A dark figure that spreads its wings against a starry backdrop: the fog of the "Cosmic Bat" was captured by the European Southern Observatory (ESO) in a very detailed way. 1788 is two thousand light-years away in a dark corner of the Orion constellation. The mist does not emit its own light because it is called a "reflection nebula". This means that it is a cloud of dust and gas that it illuminates only by the light of neighboring stars. In the case of the bat, the lighting comes from a cluster of young stars in its core.
Around this faint mist To capture a strong telescope was required. ESO deployed its Very Large Telescope (VLT), part of the Paranal Observatory in the Atacama Desert of Chile, located at an altitude of 2,635 meters above sea level. The site has a very low level of light pollution, as the nearest community to the observatory is the small hamlet of Paposo with 259 inhabitants, which is 38 kilometers away.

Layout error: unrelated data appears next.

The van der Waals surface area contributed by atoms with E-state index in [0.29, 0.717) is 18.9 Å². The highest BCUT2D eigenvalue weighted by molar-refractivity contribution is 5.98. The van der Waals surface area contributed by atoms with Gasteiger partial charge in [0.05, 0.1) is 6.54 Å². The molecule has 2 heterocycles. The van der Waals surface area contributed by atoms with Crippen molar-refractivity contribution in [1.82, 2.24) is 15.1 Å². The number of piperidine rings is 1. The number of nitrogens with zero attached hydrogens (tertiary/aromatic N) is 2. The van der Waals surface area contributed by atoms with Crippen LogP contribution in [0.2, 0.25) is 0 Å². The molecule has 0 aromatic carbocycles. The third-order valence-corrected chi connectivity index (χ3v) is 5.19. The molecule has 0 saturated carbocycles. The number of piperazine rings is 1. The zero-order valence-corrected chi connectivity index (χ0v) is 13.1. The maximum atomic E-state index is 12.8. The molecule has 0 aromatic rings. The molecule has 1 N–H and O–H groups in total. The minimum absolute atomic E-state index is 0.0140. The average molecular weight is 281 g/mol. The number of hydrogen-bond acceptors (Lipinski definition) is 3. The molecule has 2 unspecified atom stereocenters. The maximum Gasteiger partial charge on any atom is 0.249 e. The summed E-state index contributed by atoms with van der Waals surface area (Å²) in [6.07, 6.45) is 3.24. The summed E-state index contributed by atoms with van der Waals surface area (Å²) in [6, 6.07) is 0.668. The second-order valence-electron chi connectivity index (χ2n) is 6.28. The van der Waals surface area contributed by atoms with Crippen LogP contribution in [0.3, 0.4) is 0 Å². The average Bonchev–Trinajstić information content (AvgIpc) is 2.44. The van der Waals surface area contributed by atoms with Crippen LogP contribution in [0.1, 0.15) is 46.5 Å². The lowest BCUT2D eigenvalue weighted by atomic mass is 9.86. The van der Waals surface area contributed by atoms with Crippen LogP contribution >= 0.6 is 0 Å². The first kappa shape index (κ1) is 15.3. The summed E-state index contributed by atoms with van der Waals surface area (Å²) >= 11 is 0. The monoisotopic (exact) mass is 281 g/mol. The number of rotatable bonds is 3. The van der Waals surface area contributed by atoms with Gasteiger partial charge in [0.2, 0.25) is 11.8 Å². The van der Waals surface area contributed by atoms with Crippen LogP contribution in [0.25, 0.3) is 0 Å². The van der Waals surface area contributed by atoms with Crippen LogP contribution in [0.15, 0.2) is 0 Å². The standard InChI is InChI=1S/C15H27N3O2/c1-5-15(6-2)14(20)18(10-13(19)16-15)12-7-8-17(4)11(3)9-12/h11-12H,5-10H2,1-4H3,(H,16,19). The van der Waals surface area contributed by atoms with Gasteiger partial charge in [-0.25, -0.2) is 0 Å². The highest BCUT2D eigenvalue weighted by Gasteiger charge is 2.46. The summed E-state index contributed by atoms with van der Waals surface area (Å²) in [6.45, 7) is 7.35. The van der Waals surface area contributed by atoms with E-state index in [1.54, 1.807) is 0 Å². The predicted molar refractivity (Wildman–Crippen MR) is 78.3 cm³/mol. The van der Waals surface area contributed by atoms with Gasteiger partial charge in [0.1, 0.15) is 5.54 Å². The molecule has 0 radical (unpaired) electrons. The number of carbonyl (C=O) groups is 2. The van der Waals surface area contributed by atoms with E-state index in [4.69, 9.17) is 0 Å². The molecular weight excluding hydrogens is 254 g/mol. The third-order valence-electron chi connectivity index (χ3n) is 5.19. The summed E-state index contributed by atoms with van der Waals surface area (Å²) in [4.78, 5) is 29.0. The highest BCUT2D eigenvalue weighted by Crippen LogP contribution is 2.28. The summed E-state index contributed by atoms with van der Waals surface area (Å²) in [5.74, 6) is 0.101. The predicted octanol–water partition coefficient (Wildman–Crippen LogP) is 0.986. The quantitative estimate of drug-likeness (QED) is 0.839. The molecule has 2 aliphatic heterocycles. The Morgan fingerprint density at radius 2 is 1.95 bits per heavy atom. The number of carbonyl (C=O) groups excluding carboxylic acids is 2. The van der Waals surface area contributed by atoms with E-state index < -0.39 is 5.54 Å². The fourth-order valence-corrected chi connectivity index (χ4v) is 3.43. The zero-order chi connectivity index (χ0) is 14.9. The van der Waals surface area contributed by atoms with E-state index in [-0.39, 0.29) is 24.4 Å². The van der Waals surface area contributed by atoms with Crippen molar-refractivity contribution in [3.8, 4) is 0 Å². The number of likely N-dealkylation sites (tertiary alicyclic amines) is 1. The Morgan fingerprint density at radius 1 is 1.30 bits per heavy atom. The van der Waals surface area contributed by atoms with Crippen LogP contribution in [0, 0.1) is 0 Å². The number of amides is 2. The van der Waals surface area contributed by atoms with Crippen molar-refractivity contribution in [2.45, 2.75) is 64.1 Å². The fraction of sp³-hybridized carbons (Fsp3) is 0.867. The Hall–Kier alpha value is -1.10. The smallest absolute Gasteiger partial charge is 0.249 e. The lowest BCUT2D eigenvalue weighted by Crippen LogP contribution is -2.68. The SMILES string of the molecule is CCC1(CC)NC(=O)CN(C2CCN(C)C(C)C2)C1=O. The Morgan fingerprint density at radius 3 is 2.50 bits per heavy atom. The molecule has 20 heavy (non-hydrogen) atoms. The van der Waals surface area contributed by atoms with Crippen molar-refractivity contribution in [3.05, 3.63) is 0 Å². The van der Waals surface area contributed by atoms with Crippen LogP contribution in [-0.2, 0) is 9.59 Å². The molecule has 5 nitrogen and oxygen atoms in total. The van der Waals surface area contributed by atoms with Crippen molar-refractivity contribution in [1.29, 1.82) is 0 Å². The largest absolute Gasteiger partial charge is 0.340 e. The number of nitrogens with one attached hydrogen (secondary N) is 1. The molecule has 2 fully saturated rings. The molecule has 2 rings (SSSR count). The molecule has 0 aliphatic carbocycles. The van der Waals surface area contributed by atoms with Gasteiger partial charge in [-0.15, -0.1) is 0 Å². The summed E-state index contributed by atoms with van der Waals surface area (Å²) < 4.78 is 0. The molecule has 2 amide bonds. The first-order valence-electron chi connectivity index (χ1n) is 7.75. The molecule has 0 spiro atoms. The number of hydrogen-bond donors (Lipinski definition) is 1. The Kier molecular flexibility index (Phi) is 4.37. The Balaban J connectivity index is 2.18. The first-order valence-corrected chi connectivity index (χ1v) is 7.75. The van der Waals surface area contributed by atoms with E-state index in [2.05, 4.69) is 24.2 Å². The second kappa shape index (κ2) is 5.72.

This means that the VLT can capture very poorly or very distant phenomena with mirrors of 8.2 meters in diameter and minimal blurring through the Earth's atmosphere.
This particular image of the Cosmic Bat is the most detailed image of the nebula since it was first photographed by the astronomer William Herschel in 1888. It was selected as the target for imaging the 20th anniversary of one of ESO's instruments, the FOcal Reducer and the Spectrograph 2 with low dispersion (FORS2).
The FORS2 instrument attached to one of the VLT telescopes is a versatile tool that can simultaneously acquire spectra from one or more objects. As a spectrograph, it can scatter light into a rainbow of different wavelengths so that astronomers can study the chemical composition of distant objects. And it can also reproduce large areas of the sky with high sensitivity and produce beautiful pictures like this of the Cosmic Bat.